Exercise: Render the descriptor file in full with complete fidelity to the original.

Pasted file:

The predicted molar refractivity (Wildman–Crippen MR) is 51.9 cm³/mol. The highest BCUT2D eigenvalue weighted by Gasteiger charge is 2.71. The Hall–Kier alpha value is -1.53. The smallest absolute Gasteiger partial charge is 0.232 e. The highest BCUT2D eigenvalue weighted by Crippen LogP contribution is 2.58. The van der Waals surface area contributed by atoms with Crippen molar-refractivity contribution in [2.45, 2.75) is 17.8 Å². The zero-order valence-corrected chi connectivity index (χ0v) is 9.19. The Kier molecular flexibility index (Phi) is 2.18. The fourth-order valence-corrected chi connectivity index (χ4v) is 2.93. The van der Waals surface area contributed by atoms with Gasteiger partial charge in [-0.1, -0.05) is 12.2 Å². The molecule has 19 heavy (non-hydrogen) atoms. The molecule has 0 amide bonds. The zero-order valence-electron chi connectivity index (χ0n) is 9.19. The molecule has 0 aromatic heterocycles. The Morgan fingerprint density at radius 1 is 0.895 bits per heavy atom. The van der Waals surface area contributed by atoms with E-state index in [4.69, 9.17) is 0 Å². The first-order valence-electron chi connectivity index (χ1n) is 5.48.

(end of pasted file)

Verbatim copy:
The predicted molar refractivity (Wildman–Crippen MR) is 51.9 cm³/mol. The highest BCUT2D eigenvalue weighted by Gasteiger charge is 2.71. The Hall–Kier alpha value is -1.53. The smallest absolute Gasteiger partial charge is 0.232 e. The highest BCUT2D eigenvalue weighted by Crippen LogP contribution is 2.58. The van der Waals surface area contributed by atoms with Crippen molar-refractivity contribution in [2.45, 2.75) is 17.8 Å². The zero-order valence-corrected chi connectivity index (χ0v) is 9.19. The Kier molecular flexibility index (Phi) is 2.18. The fourth-order valence-corrected chi connectivity index (χ4v) is 2.93. The van der Waals surface area contributed by atoms with Gasteiger partial charge in [-0.1, -0.05) is 12.2 Å². The molecule has 19 heavy (non-hydrogen) atoms. The molecule has 0 amide bonds. The zero-order valence-electron chi connectivity index (χ0n) is 9.19. The molecule has 0 aromatic heterocycles. The Morgan fingerprint density at radius 1 is 0.895 bits per heavy atom. The van der Waals surface area contributed by atoms with E-state index in [4.69, 9.17) is 0 Å². The first-order valence-electron chi connectivity index (χ1n) is 5.48.